Che Guevara went to see the Brazilian side play in Havana
By Lorena Arroyo
You would be forgiven for thinking that the football players with Che Guevara portraits emblazoned on their jerseys were members of the Cuban national team.Instead, they play for a small Brazilian football team, Madureira Esporte Clube, from a Rio de Janeiro suburb.
Earlier this year, Madureira decided to use Alberto Korda's famous photograph of the revolutionary leader for one of its new uniforms.
So far the jersey has only been used by the team's Football 7, but that very team has just won the Brazilian seven-a-side League wearing the new kit.
And the impact with football fans and Che Guevara supporters around the globe has been so positive that the club has been considering getting their main squad, which plays in the Brazilian third division, to wear the uniforms, too.
Apart from the image, the jersey is also adorned with one of Che Guevara's most memorable mottos: Hasta la Victoria Siempre (Until Victory Always).
The shirt marks the 50th anniversary of a rare visit to Cuba by the club, during which its players met the famous Argentine-born commander.
World champions It was in 1963 - just four years after Che Guevara fought alongside Fidel Castro in his successful guerrilla campaign against Cuban ruler Fulgencio Batista - when the team travelled to the Communist island.
The Brazilian team won the five matches it played in Cuba. A keen sports fan, Che Guevara - who was then Minister for Industry - saw Madureira's last match in Havana on 18 May 1963.
After Madureira's 3-2 victory, he greeted the players and had his picture taken with them.
It was at a time when football supporters were hungry to see Brazilian teams play, following the success of Brazil's national squad led by Garrincha and Pele at the World Cup in Sweden in 1958 and in Chile in 1962.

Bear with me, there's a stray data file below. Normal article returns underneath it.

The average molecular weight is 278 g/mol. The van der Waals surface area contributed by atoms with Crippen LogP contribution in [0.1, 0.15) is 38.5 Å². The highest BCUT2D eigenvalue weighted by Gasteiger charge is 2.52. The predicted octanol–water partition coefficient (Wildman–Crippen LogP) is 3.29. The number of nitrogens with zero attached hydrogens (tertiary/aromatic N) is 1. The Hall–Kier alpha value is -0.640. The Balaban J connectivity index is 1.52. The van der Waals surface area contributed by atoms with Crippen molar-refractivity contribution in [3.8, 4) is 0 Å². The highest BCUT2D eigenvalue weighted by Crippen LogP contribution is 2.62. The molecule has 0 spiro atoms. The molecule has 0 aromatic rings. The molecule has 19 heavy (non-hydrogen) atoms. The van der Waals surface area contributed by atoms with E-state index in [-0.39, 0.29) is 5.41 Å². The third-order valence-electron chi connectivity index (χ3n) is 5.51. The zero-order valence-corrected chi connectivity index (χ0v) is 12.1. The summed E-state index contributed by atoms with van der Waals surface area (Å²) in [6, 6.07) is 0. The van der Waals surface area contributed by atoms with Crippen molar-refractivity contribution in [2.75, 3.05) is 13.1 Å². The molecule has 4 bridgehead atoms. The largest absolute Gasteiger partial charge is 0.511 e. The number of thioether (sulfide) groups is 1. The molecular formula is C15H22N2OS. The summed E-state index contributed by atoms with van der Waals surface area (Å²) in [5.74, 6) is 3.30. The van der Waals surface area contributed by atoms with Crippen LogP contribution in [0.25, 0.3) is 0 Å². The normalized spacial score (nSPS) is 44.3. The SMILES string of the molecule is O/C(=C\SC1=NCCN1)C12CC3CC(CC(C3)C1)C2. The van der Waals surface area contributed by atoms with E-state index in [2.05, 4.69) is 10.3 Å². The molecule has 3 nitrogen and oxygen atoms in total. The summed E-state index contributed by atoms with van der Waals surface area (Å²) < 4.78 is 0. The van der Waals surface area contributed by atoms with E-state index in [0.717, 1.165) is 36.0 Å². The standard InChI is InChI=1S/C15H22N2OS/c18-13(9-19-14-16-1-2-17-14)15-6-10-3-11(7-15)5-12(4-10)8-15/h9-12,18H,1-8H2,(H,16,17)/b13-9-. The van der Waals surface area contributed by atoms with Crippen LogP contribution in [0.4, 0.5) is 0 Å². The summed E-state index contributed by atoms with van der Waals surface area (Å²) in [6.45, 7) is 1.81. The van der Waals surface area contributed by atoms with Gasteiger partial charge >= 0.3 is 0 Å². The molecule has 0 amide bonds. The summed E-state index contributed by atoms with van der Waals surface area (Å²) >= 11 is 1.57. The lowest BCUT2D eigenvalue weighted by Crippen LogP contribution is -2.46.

Madureira's then-president Jose da Gama came up with the idea of touring the world with his team.
Global tours were an important source of income for Brazil's bigger clubs in an era before sponsorship and television revenues. So Mr Gama thought it would be a good move to take the team on a Western Hemisphere tour, with stops in Colombia, Costa Rica, El Salvador, Mexico and finally, Cuba.
"He had an entrepreneurial spirit. He could foresee market trends where nobody else did," historian Ronaldo Luiz Martins told Brazilian newspaper Extra.
Iconic image Che's image has always been popular with football fans, many of whom sport his picture on T-shirts and flags. Argentine football legend Diego Armando Maradona even has a tattoo of Che's face on his right arm.
But this is the first time that a professional club has chosen his image for their official uniforms, according to professor Carles Vinas, from the University of Barcelona.
Mr Vinas, who is also a sports columnist, says Che Guevara's ties with football go back to his childhood.
He started playing at school in his native Argentina. But because he suffered from asthma, he chose to be a goalkeeper so he could keep his inhaler close to him.
According to the historian, it was already at this time that Che started showing his rebellious side.
He played the game against his family's will, who thought it would be bad for his health.
He also played a few games during his motorcycle tour of South America. In a letter to his father he described playing with leprosy patients in Peru.
"This may seem like pointless bravado," he wrote in a letter home to his father, "but the psychological benefit to these people - usually treated like animals - of being treated as normal human beings is incalculable."
Thanks to Madureira's "revolutionary" new kit, Che's links to football have now been revived 40 years after his death.